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Raising Money For College

With soaring increases in tuition, many students and parents are finding themselves overwhelmed by the cost of an education. For many, federal aid is an essential part of funding a postsecondary education. Here are some basics students and parents should know:

Scholarships and grants are a great option for helping to fund college, if you can land one. They are like a gift to the student, as these funds do not need to be repaid. Work study programs are another nonloan option. These programs allow students to work part time while enrolled to earn money to offset tuition.

There are three types of federal loans students can apply for:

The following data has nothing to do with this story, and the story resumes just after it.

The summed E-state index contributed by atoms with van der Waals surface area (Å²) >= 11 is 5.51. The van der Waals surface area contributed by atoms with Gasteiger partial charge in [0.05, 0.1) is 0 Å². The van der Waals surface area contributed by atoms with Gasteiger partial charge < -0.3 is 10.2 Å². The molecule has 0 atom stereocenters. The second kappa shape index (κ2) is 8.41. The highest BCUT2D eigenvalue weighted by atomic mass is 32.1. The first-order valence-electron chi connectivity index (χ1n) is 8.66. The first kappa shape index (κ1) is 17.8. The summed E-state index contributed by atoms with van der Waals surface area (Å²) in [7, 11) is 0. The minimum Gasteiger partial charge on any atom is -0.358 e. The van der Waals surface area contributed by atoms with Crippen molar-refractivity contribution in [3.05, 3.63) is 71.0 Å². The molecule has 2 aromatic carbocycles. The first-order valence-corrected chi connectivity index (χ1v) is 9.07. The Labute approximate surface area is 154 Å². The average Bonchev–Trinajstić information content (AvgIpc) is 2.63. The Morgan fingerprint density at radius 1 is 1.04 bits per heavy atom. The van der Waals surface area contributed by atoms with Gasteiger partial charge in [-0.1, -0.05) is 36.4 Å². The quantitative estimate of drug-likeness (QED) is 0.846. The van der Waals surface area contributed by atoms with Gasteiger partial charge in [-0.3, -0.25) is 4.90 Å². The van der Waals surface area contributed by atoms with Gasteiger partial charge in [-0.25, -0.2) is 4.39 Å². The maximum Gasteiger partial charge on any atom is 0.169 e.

PERKINS loans are for students with exceptional financial need and are made to the student by the school itself. The limit is currently $5,500 for each undergraduate year.

DIRECT STAFFORD loans offered directly by the U.S Department of Education for four-year universities, community college, trade, career, or technical schools. These may be subsidized (no interest is charged while in school) or unsubsidized (interest accumulates while in school).

DIRECT PLUS FOR PARENTS loans allow eligible parents to take out loans to help fund the cost of their dependents’ education.

Federal loan deadlines are June 30, 2013; state and college deadlines vary. For more info on Federal Aid visit www.studentloans.gov.

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